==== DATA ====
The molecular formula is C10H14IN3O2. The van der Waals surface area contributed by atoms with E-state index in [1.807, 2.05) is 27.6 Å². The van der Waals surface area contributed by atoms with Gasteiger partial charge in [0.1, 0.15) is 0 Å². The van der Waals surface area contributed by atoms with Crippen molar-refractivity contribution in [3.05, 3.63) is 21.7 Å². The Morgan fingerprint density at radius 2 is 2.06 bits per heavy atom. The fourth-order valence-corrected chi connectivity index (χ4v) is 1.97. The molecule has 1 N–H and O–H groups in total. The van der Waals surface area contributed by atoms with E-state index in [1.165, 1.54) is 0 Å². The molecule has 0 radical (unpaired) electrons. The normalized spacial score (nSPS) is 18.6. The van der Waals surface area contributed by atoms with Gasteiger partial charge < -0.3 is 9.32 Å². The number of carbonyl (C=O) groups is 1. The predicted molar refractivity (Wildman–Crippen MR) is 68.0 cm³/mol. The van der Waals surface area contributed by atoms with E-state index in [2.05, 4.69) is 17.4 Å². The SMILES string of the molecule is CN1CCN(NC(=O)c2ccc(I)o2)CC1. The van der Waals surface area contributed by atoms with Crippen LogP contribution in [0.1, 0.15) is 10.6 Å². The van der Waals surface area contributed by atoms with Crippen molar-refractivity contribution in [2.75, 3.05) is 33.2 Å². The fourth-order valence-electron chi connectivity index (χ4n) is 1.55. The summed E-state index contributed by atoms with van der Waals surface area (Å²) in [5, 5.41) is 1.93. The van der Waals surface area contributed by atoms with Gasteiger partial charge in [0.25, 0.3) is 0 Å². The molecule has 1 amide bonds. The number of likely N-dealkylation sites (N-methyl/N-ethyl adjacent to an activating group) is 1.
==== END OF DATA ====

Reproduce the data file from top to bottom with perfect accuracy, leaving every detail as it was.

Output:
The molecular formula is C10H14IN3O2. The van der Waals surface area contributed by atoms with E-state index in [1.807, 2.05) is 27.6 Å². The van der Waals surface area contributed by atoms with Gasteiger partial charge in [0.1, 0.15) is 0 Å². The van der Waals surface area contributed by atoms with Crippen molar-refractivity contribution in [3.05, 3.63) is 21.7 Å². The Morgan fingerprint density at radius 2 is 2.06 bits per heavy atom. The fourth-order valence-corrected chi connectivity index (χ4v) is 1.97. The molecule has 1 N–H and O–H groups in total. The van der Waals surface area contributed by atoms with E-state index in [1.165, 1.54) is 0 Å². The molecule has 0 radical (unpaired) electrons. The normalized spacial score (nSPS) is 18.6. The van der Waals surface area contributed by atoms with Gasteiger partial charge < -0.3 is 9.32 Å². The number of carbonyl (C=O) groups is 1. The predicted molar refractivity (Wildman–Crippen MR) is 68.0 cm³/mol. The van der Waals surface area contributed by atoms with E-state index in [2.05, 4.69) is 17.4 Å². The SMILES string of the molecule is CN1CCN(NC(=O)c2ccc(I)o2)CC1. The van der Waals surface area contributed by atoms with Crippen LogP contribution in [0.1, 0.15) is 10.6 Å². The van der Waals surface area contributed by atoms with Crippen molar-refractivity contribution in [2.75, 3.05) is 33.2 Å². The fourth-order valence-electron chi connectivity index (χ4n) is 1.55. The summed E-state index contributed by atoms with van der Waals surface area (Å²) in [5, 5.41) is 1.93. The van der Waals surface area contributed by atoms with Gasteiger partial charge in [0.25, 0.3) is 0 Å². The molecule has 1 amide bonds. The number of likely N-dealkylation sites (N-methyl/N-ethyl adjacent to an activating group) is 1.